As I’m putting together the Top 10 of 2008, I thought I’d unveil a new feature on Baked Beans & Glitter: Rediscovered. In Rediscovered, I’ll highlight an era, album, or specific track of an influential band, and hopefully do them justice.
So, occasionally, I’ll get bouts of insomnia, and when I can’t get any reading done, I’ll usually put on the TV. Last night was one of those nights, but thank goodness, because a channel was playing a recent New Order show from Glasgow, Scotland. As many of my close friends know, I’m a massive New Order fan, and this show only reconfirmed why.
If you’re not familiar with New Order, I’ll provide just a little background information on the band. Bernard Sumner, Peter Hook, and Stephen Morris (the current members who make up New Order) joined underground legend Ian Curtis to make up the timelessly-influential group Joy Division. Though I’m sure there will be a week that I’ll cover Joy Division exclusively, many bands today attest to the monumental impact Joy Division had on the musical landscape in the early days of punk rock. In fact, I would go so far to say that though they made up the darker elements of punk, Joy Division was post-punk long before the last embers of punk were glowing. Then, as quickly as Joy Division rose, they came to an end. On May 18, 1980, lead singer Ian Curtis committed suicide days before their first American tour.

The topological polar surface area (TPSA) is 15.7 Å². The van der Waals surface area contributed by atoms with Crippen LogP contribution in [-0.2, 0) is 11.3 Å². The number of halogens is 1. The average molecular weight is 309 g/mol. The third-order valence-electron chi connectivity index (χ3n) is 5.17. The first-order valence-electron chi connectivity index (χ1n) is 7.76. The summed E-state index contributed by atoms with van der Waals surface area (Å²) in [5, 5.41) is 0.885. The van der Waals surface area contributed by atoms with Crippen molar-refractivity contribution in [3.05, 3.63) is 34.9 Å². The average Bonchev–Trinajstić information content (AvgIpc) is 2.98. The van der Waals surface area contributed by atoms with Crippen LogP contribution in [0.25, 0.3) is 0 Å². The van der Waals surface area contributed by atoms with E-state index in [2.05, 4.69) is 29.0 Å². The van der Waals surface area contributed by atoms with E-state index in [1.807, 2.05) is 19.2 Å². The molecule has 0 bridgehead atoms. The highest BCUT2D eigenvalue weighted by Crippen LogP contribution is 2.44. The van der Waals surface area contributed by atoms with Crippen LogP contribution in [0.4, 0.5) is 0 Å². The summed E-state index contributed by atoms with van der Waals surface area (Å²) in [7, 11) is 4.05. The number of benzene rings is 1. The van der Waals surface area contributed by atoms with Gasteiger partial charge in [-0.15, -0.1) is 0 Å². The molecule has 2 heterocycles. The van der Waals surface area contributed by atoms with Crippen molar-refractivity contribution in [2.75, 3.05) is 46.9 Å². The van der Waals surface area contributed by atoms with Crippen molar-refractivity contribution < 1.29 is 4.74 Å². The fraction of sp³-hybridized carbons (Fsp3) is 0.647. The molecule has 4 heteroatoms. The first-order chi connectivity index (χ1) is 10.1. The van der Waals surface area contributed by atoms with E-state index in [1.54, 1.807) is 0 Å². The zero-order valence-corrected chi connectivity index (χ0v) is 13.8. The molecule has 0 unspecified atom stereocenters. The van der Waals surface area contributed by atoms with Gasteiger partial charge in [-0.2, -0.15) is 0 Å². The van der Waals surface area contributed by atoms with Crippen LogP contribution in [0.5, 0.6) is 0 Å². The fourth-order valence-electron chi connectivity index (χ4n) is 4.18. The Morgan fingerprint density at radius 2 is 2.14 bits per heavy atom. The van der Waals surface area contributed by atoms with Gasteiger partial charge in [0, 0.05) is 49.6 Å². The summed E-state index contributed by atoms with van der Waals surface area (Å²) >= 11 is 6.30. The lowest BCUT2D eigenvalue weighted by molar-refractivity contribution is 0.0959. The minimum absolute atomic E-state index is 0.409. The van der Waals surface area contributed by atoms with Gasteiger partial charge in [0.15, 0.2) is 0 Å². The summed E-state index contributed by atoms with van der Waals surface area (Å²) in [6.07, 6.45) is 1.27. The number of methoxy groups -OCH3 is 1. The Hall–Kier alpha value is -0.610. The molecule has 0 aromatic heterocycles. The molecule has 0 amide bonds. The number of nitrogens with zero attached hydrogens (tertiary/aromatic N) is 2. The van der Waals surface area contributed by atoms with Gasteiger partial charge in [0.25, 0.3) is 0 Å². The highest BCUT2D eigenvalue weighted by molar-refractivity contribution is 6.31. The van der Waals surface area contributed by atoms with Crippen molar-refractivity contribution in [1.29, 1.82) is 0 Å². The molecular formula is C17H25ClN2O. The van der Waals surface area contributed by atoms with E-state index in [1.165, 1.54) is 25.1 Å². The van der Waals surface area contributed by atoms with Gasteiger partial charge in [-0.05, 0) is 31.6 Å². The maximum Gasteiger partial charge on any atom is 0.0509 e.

Now, what happened next was the stuff of legend. I won’t attest to being a blogger of mythical things, but New Order became the phoenix that rose from the ashes of Joy Division’s demise. Factory Records, the record label of both Joy Division and New Order, was managed by local Manchester TV personality Tony Wilson, who ran the label in what was then a very unorthodox method–by letting the bands under them dictate most of their direction, and keeping it local, in Manchester. In New Order’s first album release after Curtis’ death, Movement, you hear a band struggling to find their own way, both vocally and musically. Factory Records put out a handful of singles for the band, some of which became New Order’s turning points. Singles “Temptation” and “Ceremony” combined elements of the dark, punk-driven guitars that characterized Joy Division, with the frequently joyous, emotional vocal swoons that would characterize New Order for years.
The band then turned around to release Power, Corruption, and Lies in 1983. This album saw a marked change in the band’s style, with the power-punk flair of Joy Division’s sunnier moments, and now, adding in the dance/electronica synthesizers that would become the staple of Factory Records. In standout track “Age Of Consent”, you’ll hear the dance-punk flavor that has become the rage today in modern indie music–and remember, this is 1983. Factory Records, and their legendary club in Manchester, would be the birthplace of modern dance, electronica, rave, and post-punk, and if anyone had as big a role ushering in this new sound as New Order, I’d like to know.
To see all of these moments documented in the most wonderful way, get 24 Hour Party People, the great Steve Coogan-led movie about Factory Records and the many, many bands that spawned from the Manchester scene.